Cover image for Dirty old London : the Victorian fight against filth
Title:
Dirty old London : the Victorian fight against filth
Author:
Jackson, Lee, 1971- , author.
Publication Information:
New Haven : Yale University Press, [2014]
Physical Description:
293 pages, 24 unnumbered pages of plates ; 24 cm
Summary:
"In Victorian London, filth was everywhere : horse traffic filled the streets with dung, household rubbish went uncollected, cesspools brimmed with 'night soil', graveyards teemed with rotting corpses, the air itself was choked with smoke. In this intimately visceral book, Lee Jackson guides us through the underbelly of the Victorian metropolis, introducing us to the men and women who struggled to stem a rising tide of pollution and dirt, and the forces that opposed them." --from inside jacket flap.
Language:
English
Contents:
The golden dustman -- Inglorious mud -- Night soil -- Removable causes -- Vile bodies -- The great unwashed -- The public convenience -- Wretched houses -- The veil of soot.
ISBN:
9780300192056
Format :
Book

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Summary

Summary

In Victorian London, filth was everywhere: horse traffic filled the streets with dung, household rubbish went uncollected, cesspools brimmed with "night soil," graveyards teemed with rotting corpses, the air itself was choked with smoke. In this intimately visceral book, Lee Jackson guides us through the underbelly of the Victorian metropolis, introducing us to the men and women who struggled to stem a rising tide of pollution and dirt, and the forces that opposed them.

Through thematic chapters, Jackson describes how Victorian reformers met with both triumph and disaster. Full of individual stories and overlooked details--from the dustmen who grew rich from recycling, to the peculiar history of the public toilet--this riveting book gives us a fresh insight into the minutiae of daily life and the wider challenges posed by the unprecedented growth of the Victorian capital.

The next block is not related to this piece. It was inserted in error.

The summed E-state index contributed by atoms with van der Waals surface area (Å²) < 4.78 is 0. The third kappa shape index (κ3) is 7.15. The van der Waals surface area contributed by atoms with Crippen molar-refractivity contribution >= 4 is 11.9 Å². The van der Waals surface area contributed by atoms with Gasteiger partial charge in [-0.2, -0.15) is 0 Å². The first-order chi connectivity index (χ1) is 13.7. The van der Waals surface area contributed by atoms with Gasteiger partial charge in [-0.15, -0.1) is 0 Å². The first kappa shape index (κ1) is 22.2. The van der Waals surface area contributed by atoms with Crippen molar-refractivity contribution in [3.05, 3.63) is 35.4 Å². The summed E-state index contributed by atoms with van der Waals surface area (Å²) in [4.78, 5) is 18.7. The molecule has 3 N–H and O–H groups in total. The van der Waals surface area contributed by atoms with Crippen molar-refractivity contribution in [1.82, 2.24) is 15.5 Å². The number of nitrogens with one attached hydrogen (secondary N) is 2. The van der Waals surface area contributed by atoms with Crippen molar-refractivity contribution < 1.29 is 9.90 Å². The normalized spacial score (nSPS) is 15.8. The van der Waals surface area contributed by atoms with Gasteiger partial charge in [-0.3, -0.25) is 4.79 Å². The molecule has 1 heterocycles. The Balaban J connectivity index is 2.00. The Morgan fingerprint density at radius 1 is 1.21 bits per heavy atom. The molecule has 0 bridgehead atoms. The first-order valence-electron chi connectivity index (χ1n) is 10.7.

Author Notes

Lee Jackson is a well-known Victorianist and creator of a preeminent website on Victorian London (www.victorianlondon.org).


Reviews 2

Library Journal Review

Despite the modern changes society was working toward during London's Victorian era (1837-1901) there was still a pervasive problem-filth. Jackson (Walking Dickens London) focuses on all the different types of filth and dirt occupying London during this time, as well as the fight against it. This meticulously researched work covers all aspects of cleanliness during the late 1800s: garbage men, known as dustman; mud; soot; and even the unwashed bodies of the public. The author follows the paths of the government as they attempt to control the serious problem the city was facing, including images and political cartoons illustrating life during the worst of the Victorian period. Jackson makes it clear that although London residents were trying to make the city as modern as possible, society at large didn't fully understand the importance of cleanliness and wouldn't for a long time. Verdict Although occasionally dry and full of references to London committees that get a little dizzying at times, this account is ideal for those interested in an atypical look at London's social history. Jackson manages to make a disgusting topic much funnier than one would expect.-Rebecca Kluberdanz, GB65 Lib., New York (c) Copyright 2014. Library Journals LLC, a wholly owned subsidiary of Media Source, Inc. No redistribution permitted.


Choice Review

This is the book to cure any lingering nostalgia about Victorian London, or for any city of that age. Readers are reminded about how supremely uncomfortable and noxious the environment was, with coal fires, soot everywhere, vile air, and the stench of human and animal waste, not forgetting, of course, the odors from overcrowded London cemeteries where graves were recycled with alarming frequency. Jackson states that 300,000 horses in the 1890s provided a thousand tons of dung a day. Where should it go? There are chapters concerning the building of public toilets (women were usually shortchanged), smoke abatement, bathhouses, and new suburban cemeteries. The battle against filth was joined but hardly won. Who supervises and who pays? The irony is that Joseph Bazalgette's impressive system of sewage pipes kept the inner Thames from being an open sewer, but merely moved the waste downstream; much of it washed back on the tides. Jackson's book is a scholarly and exhaustively researched social history; although very detailed, it is fascinating and for all audiences. Even scholars of the period are likely to find surprises and think, "I had no idea!" Summing Up: Highly recommended. All levels/libraries. --Phillip T. Smith, Saint Joseph's University


Table of Contents

Introductionp. 1
1 The Golden Dustmanp. 7
2 Inglorious Mudp. 27
3 Night Soilp. 46
4 Removable Causesp. 69
5 Vile Bodiesp. 105
6 The Great Unwashedp. 134
7 The Public Conveniencep. 155
8 Wretched Housesp. 181
9 The Veil of Sootp. 212
Epiloguep. 238
Notesp. 244
Bibliographyp. 270
Illustration Acknowledgementsp. 284
Acknowledgementsp. 285
Indexp. 287